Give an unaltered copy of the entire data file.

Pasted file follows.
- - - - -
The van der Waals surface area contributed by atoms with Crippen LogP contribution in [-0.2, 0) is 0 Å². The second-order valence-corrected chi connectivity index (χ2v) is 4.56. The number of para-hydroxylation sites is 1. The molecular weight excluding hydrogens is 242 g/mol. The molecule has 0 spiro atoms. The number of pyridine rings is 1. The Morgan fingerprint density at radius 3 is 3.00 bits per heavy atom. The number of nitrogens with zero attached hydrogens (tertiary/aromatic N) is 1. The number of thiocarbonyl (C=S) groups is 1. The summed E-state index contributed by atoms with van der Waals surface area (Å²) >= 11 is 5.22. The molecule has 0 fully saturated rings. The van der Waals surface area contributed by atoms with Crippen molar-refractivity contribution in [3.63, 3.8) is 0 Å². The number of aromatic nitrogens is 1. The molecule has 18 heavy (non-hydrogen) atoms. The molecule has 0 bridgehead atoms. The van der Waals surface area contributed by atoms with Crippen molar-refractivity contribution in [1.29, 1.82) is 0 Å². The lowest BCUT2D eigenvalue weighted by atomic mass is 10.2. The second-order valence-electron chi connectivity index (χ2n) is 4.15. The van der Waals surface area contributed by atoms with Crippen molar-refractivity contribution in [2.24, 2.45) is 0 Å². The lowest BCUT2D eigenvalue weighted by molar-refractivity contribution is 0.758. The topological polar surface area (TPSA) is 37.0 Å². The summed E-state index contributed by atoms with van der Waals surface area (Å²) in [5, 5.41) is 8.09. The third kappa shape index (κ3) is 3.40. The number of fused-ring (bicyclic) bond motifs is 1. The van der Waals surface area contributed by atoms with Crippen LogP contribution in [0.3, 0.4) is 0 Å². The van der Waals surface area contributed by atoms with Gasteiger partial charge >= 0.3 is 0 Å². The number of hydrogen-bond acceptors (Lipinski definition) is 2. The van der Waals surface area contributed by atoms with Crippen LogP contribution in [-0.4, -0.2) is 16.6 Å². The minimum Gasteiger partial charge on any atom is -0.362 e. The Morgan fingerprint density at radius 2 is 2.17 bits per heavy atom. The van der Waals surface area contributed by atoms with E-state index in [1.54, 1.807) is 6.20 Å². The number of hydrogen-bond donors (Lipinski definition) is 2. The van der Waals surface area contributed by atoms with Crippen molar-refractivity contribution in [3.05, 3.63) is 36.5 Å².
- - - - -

The van der Waals surface area contributed by atoms with Crippen LogP contribution in [-0.2, 0) is 0 Å². The second-order valence-corrected chi connectivity index (χ2v) is 4.56. The number of para-hydroxylation sites is 1. The molecular weight excluding hydrogens is 242 g/mol. The molecule has 0 spiro atoms. The number of pyridine rings is 1. The Morgan fingerprint density at radius 3 is 3.00 bits per heavy atom. The number of nitrogens with zero attached hydrogens (tertiary/aromatic N) is 1. The number of thiocarbonyl (C=S) groups is 1. The summed E-state index contributed by atoms with van der Waals surface area (Å²) >= 11 is 5.22. The molecule has 0 fully saturated rings. The van der Waals surface area contributed by atoms with Crippen molar-refractivity contribution in [3.63, 3.8) is 0 Å². The number of aromatic nitrogens is 1. The molecule has 18 heavy (non-hydrogen) atoms. The molecule has 0 bridgehead atoms. The van der Waals surface area contributed by atoms with Crippen molar-refractivity contribution in [1.29, 1.82) is 0 Å². The lowest BCUT2D eigenvalue weighted by atomic mass is 10.2. The second-order valence-electron chi connectivity index (χ2n) is 4.15. The van der Waals surface area contributed by atoms with Crippen molar-refractivity contribution in [2.24, 2.45) is 0 Å². The lowest BCUT2D eigenvalue weighted by molar-refractivity contribution is 0.758. The topological polar surface area (TPSA) is 37.0 Å². The summed E-state index contributed by atoms with van der Waals surface area (Å²) in [5, 5.41) is 8.09. The third kappa shape index (κ3) is 3.40. The number of fused-ring (bicyclic) bond motifs is 1. The van der Waals surface area contributed by atoms with Crippen LogP contribution in [0.3, 0.4) is 0 Å². The van der Waals surface area contributed by atoms with Gasteiger partial charge >= 0.3 is 0 Å². The number of hydrogen-bond acceptors (Lipinski definition) is 2. The van der Waals surface area contributed by atoms with Crippen LogP contribution in [-0.4, -0.2) is 16.6 Å². The minimum Gasteiger partial charge on any atom is -0.362 e. The Morgan fingerprint density at radius 2 is 2.17 bits per heavy atom. The van der Waals surface area contributed by atoms with E-state index in [1.54, 1.807) is 6.20 Å². The number of hydrogen-bond donors (Lipinski definition) is 2. The van der Waals surface area contributed by atoms with Crippen molar-refractivity contribution in [3.05, 3.63) is 36.5 Å².